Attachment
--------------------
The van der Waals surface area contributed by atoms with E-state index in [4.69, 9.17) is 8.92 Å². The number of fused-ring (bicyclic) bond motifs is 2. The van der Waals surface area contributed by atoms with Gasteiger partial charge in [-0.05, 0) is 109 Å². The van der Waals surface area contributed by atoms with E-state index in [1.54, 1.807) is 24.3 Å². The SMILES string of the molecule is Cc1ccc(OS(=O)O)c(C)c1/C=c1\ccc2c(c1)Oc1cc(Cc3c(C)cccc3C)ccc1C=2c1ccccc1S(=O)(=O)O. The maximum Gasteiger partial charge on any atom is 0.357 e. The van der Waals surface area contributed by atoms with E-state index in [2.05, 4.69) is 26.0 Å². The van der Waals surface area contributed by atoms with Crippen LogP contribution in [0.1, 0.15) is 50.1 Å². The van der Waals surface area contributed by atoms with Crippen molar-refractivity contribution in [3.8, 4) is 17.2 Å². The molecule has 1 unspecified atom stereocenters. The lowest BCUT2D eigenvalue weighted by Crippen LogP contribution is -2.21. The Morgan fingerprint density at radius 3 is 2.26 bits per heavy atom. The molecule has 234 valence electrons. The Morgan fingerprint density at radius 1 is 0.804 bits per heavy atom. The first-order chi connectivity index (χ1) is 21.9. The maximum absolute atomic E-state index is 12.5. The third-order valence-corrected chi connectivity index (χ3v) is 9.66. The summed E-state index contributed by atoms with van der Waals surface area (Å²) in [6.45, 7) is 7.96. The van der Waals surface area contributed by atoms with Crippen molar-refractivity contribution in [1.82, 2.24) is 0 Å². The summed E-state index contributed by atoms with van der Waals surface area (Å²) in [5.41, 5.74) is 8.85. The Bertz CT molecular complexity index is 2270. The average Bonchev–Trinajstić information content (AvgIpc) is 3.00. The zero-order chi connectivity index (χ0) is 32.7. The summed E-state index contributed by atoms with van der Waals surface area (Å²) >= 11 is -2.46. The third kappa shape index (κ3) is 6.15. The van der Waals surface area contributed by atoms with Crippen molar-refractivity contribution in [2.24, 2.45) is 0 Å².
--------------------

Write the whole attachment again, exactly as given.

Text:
The van der Waals surface area contributed by atoms with E-state index in [4.69, 9.17) is 8.92 Å². The number of fused-ring (bicyclic) bond motifs is 2. The van der Waals surface area contributed by atoms with Gasteiger partial charge in [-0.05, 0) is 109 Å². The van der Waals surface area contributed by atoms with E-state index in [1.54, 1.807) is 24.3 Å². The SMILES string of the molecule is Cc1ccc(OS(=O)O)c(C)c1/C=c1\ccc2c(c1)Oc1cc(Cc3c(C)cccc3C)ccc1C=2c1ccccc1S(=O)(=O)O. The maximum Gasteiger partial charge on any atom is 0.357 e. The van der Waals surface area contributed by atoms with E-state index in [2.05, 4.69) is 26.0 Å². The van der Waals surface area contributed by atoms with Crippen LogP contribution in [0.1, 0.15) is 50.1 Å². The van der Waals surface area contributed by atoms with Crippen molar-refractivity contribution in [3.8, 4) is 17.2 Å². The molecule has 1 unspecified atom stereocenters. The lowest BCUT2D eigenvalue weighted by Crippen LogP contribution is -2.21. The Morgan fingerprint density at radius 3 is 2.26 bits per heavy atom. The molecule has 234 valence electrons. The Morgan fingerprint density at radius 1 is 0.804 bits per heavy atom. The first-order chi connectivity index (χ1) is 21.9. The maximum absolute atomic E-state index is 12.5. The third-order valence-corrected chi connectivity index (χ3v) is 9.66. The summed E-state index contributed by atoms with van der Waals surface area (Å²) in [6.45, 7) is 7.96. The van der Waals surface area contributed by atoms with Crippen molar-refractivity contribution in [1.82, 2.24) is 0 Å². The summed E-state index contributed by atoms with van der Waals surface area (Å²) in [5.41, 5.74) is 8.85. The Bertz CT molecular complexity index is 2270. The average Bonchev–Trinajstić information content (AvgIpc) is 3.00. The zero-order chi connectivity index (χ0) is 32.7. The summed E-state index contributed by atoms with van der Waals surface area (Å²) >= 11 is -2.46. The third kappa shape index (κ3) is 6.15. The van der Waals surface area contributed by atoms with Crippen molar-refractivity contribution in [2.24, 2.45) is 0 Å².